Writing your unit tests directly after you write the method, can result in a less taxing thinking process as you have something concrete to write the unit test against however as you write the unit test you may discover that the method isn't as broken down as it could be and so have to refactor the method you just created to make unit testing an easier job.
Writing unit tests when the method itself is written will make for an easier process as the method's structure and propose will be fresher in your mind than if you wait to write unit tests.
Who should write a unit test?
Ideally writing unit tests should not be viewed a different task from the writing the method itself but rather that the method isn't completed until it passes all its unit tests. Because of this tight coupling between unit test and method, the best person to write the unit test is the developer who's responsible for the method itself. The developer has most knowledge of how the method is structured and what the method's outcomes should be so writing the unit tests should be a quicker process for them than for anyone else writing it. Remember a unit test is a form of both black-box and white-box testing so writing your unit test solely against the specification for that method can mean that you miss some special cases in the method. A drawback to the developer writing the unit test is when the dreaded programming blindness sets into a method, it could spread to the unit tests. Programming blindness is where some code contains bugs or has missing functionality however the developer who wrote it can't see these failings. A reaction to this blindness can lead to an organisation implementing a structure where one developer writes the method and another writes the unit, this structure can result in better quality unit tests however often the time penalty for doing so outweighs the benefit. A better approach is to implement code reviews to improve the developers programming ability by looking through the mistakes that were created and help overcome this blindness. It's important to remember that writing effective unit tests is a skill on its own and needs to be practiced at before you can become “good”at it. Don't allow initial setbacks to derail you (the benefits are too great!).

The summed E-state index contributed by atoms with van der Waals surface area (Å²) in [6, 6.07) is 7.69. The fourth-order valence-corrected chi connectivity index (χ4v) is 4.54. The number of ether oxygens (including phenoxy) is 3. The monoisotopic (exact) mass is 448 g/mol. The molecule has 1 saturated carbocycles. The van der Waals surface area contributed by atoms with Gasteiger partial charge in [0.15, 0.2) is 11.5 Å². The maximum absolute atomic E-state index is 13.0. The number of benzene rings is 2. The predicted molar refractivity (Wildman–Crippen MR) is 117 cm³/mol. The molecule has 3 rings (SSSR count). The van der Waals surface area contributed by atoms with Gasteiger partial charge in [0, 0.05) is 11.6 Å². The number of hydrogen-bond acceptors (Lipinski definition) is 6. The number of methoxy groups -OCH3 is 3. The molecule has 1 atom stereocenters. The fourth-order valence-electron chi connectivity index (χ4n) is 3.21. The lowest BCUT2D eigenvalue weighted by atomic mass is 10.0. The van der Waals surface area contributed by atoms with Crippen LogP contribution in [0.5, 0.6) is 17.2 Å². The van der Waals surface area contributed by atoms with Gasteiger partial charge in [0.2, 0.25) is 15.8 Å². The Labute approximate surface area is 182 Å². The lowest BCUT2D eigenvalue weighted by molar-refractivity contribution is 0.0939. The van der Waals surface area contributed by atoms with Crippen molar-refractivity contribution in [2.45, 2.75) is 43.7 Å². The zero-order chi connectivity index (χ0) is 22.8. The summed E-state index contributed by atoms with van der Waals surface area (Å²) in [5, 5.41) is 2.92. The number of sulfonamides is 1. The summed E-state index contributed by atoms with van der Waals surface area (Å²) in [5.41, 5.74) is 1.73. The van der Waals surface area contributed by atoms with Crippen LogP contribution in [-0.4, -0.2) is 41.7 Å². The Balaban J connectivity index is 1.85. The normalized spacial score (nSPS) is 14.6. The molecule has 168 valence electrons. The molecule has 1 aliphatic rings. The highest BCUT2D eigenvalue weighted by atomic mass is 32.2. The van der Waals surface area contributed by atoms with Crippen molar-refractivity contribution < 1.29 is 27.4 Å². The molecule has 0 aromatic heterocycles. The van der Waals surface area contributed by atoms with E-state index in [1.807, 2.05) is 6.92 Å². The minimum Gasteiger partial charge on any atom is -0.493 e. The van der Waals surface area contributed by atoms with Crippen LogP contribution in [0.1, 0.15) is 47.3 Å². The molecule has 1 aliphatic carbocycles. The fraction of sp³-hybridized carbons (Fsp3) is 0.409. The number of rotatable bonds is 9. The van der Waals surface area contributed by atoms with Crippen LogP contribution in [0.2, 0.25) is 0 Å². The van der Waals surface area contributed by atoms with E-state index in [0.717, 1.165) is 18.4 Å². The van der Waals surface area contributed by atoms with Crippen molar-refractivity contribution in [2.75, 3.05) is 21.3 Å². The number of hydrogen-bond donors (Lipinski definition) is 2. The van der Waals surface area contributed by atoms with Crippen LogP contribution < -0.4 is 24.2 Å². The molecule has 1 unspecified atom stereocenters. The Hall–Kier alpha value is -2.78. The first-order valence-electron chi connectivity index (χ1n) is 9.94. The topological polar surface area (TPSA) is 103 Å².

Other testing Levels
Testing comes in many levels from unit testing to acceptance testing and everything in between (and beyond). As developers we will focus on unit testing however before we can begin our journey into unit testing we need to understand (briefly) the different levels of testing that exist, the benefits of these levels of testing (and any downsides) and who typically performs these testing activities.
Integration testing is the level up from unit testing. Integration tests are responsible for ensuring that the relationship (interface) between units of functionality behave as expected. Integration tests often take the same structure of unit tests but without mocking that out the relationship under test. Because integration testing is focused on the interaction between two methods rather than the internal workings of each method, integration tests can be derived entirely from the specification and so its possible for someone other than the developer who wrote the methods to write the integration test.